A US Army veteran is seeking to strike back at the VA for amputating his leg, an unfortunate event that was the result of substandard medical care.
Former Army Sergeant and family man Daniel Dennis joined the military at 17, serving as an Infantryman with the 10th Mountain Division and deploying to both Afghanistan and Iraq until he was medically discharged following an incident with an IED.
However, while the now-32-year-old still suffers from neck, back and shoulder injuries from the war, his leg was the result of a snow tubing accident that took place two years ago.
“I injured my leg snow-tubing with my six-year-old daughter on Jan. 18, 2014,” said Dennis. “I was at my father-in-law’s at Lafayette, New York. I was standing at the bottom of a double hill to slow my daughter down, but when she came down my foot must have been planted too deep in the snow, and it snapped my tibia when the tube hit me.”
Suffering a common spiral fracture of his right tibia, the veteran received two different diagnoses and treatment plans. As a result, the infection spread to such an extent that his leg had to be amputated.
On his initial entry into the Syracuse VA hospital, Dennis had X-rays taken and was put in a full-leg cast. “I was told right then and there that 95 percent of the breaks like mine need surgery to be corrected,” he said.
Around a week later, he was informed that “people die in surgery” and that his leg was “just fine.”
It was at this point that Dennis had had enough.
“Finally, I requested a copy of my medical records and my X-rays, and I looked at them and saw myself that I wasn’t doing fine,” said Dennis during an interview with Lifezette.
“I got an MRI and the woman who performed it said, ‘I can’t believe you are walking on this.’ That was on a Friday- on that Monday I went to see an orthopedic doctor, and a physician’s assistant said my leg was healed and I was going to be discharged.”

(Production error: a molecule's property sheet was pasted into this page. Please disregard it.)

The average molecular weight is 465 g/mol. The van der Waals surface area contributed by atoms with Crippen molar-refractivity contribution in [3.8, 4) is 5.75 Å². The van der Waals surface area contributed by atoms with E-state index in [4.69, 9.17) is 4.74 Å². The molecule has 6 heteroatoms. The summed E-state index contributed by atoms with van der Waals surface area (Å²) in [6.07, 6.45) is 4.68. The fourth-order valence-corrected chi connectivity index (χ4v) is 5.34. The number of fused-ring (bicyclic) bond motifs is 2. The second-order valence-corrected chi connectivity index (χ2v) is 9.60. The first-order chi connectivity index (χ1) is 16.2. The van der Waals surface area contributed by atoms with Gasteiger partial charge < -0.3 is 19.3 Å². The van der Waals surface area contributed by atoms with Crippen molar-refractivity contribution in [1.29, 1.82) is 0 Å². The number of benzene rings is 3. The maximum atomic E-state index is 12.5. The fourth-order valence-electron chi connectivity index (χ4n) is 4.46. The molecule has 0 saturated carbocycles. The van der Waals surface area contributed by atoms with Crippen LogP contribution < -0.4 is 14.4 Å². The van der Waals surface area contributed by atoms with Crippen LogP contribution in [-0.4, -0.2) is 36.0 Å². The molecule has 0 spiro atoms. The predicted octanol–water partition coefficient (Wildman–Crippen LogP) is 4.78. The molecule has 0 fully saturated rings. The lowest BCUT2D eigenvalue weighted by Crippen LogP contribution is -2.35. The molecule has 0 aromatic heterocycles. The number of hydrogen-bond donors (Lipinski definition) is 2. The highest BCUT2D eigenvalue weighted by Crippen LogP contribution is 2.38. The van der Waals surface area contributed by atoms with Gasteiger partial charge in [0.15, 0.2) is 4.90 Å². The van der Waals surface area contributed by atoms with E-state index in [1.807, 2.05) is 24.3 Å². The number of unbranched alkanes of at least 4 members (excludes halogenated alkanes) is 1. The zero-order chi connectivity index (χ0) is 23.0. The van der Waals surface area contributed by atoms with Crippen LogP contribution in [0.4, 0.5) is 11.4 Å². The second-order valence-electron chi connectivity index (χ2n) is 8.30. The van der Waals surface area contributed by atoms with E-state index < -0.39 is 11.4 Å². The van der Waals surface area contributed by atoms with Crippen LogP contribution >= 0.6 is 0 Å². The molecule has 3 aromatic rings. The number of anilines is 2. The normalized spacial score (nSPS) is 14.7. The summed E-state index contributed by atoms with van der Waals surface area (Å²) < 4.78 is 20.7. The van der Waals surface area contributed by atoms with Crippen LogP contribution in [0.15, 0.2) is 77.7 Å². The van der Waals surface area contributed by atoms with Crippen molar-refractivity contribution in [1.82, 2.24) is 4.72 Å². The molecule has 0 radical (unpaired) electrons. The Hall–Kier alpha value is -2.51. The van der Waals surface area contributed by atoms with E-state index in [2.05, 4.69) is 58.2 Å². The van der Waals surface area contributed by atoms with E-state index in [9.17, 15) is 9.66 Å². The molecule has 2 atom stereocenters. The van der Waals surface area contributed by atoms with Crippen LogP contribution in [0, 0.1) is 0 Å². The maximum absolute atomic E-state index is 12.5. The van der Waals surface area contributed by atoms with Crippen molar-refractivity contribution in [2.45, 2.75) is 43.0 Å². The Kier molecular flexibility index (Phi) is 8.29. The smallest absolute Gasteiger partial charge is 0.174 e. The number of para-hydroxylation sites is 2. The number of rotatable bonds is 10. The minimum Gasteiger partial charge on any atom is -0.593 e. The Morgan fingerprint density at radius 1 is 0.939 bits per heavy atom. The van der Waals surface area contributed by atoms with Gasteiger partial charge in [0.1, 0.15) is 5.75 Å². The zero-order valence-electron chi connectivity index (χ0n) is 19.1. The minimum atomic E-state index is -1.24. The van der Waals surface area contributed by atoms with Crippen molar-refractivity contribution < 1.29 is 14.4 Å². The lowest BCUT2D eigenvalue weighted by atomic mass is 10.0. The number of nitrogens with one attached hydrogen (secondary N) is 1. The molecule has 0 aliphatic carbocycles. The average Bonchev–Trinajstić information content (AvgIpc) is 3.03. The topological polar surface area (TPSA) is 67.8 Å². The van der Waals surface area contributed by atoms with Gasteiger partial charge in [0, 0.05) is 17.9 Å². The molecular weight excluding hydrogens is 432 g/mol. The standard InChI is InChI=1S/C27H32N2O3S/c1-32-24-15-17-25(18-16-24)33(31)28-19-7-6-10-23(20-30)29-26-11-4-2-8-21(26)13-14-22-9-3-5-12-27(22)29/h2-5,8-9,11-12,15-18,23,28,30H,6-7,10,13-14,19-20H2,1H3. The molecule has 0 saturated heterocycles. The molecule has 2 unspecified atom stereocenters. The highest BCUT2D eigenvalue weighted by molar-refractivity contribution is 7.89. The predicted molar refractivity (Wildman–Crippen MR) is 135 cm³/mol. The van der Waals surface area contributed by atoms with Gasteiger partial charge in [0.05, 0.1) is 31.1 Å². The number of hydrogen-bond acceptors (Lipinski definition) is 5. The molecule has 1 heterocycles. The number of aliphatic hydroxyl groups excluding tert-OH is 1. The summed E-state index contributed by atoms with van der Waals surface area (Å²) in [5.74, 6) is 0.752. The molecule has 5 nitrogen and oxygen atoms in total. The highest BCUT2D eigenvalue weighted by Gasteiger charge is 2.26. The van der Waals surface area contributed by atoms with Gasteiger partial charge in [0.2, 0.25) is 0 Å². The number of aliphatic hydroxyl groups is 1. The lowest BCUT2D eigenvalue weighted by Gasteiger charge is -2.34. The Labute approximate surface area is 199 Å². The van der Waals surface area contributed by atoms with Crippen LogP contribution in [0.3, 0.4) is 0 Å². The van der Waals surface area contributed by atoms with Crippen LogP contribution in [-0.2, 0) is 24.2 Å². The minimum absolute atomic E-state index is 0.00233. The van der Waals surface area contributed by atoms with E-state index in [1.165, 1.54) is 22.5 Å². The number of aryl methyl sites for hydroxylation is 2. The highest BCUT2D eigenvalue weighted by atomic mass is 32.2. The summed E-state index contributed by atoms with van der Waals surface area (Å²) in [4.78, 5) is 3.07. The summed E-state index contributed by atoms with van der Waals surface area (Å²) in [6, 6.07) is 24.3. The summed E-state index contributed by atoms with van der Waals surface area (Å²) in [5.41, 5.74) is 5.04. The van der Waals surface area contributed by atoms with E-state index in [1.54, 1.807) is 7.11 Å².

Despite pushing for a second opinion, Dennis kept running into red tape and pitfalls within the VA healthcare system.
“Things didn’t improve,” he said. “I still needed the VA’s approval on everything, and this dragged out the process. My leg has to be amputated due to the VA’s lack of care at every turn, even in handling my paperwork.”
The years that followed would result in further misdiagnosis, poor treatment, resulting in an outside provider having to clean out his wound and install a portable IV pump for antibotics.
“I had a pic line put into me (a portable IV pump) for antibiotics, and I was on that for an extended period of time,” said Dennis. “Among other setbacks, it took the VA five days to get me my oral antibiotics. Infection set in.”
The infection eventually got to the bone, resulting in the need for amputation before it spread to other parts of the body.
As a result of his amputation, Dennis and his family have suffered greatly, facing new obstacles and constant battling over prosthetics and repair.
“Trying to be a husband and a father has taken its toll,” said Dennis. “My youngest daughter, who is three, only knows me as, ‘Daddy, here’s your crutches.’”
Dennis says he is unable to find a lawyer who is willing to go up against the VA, as well as any local news media willing to cover his story.
“No lawyer wants to put out the money up front to go against the government,” he said. “And had there been more pressure on the VA regarding my case due to some media coverage, maybe I would have my leg. At first they seemed interested- but no one wanted to tell my story.”
While the VA is treating Dennis’ leg as “service-connected”, they are not offering any compensation for the resulting loss.
“We’ll just give you disability for this, and lump it in with your other injuries,'” said Dennis, mockingly describing the VA’s actions.
Dennis said the VA also played a part in his firing from his job and subsequent unemployment.
“I’ve lost my job, not only because of my leg, but because the VA wasn’t filling out my disability paperwork correctly,” he said. “They put the wrong dates on my paperwork. I was a lead production welder. Two weeks before I was terminated, I would have been promoted to manager. It was a great career, and I would have been able to do it on crutches or in a wheelchair, but that’s over now.”
Still recovering from his amputation, Dennis holds a lot of resentment towards an organization he feels was supposed to help him.
“The VA is really good at the illusion of helping vets — take the Choice program, for example, where vets can go outside the VA for care,” said Dennis. “No one understands, though, how much red tape you have to go through to get that care. It is an absolute mess trying to get paperwork or anything else dealt with by the VA.”
© 2016 Bright Mountain Media, Inc.
All rights reserved. The content of this webpage may not be reproduced or used in any manner whatsoever without the express written consent of Bright Mountain Media, Inc. which may be contacted at firstname.lastname@example.org, ticker BMTM.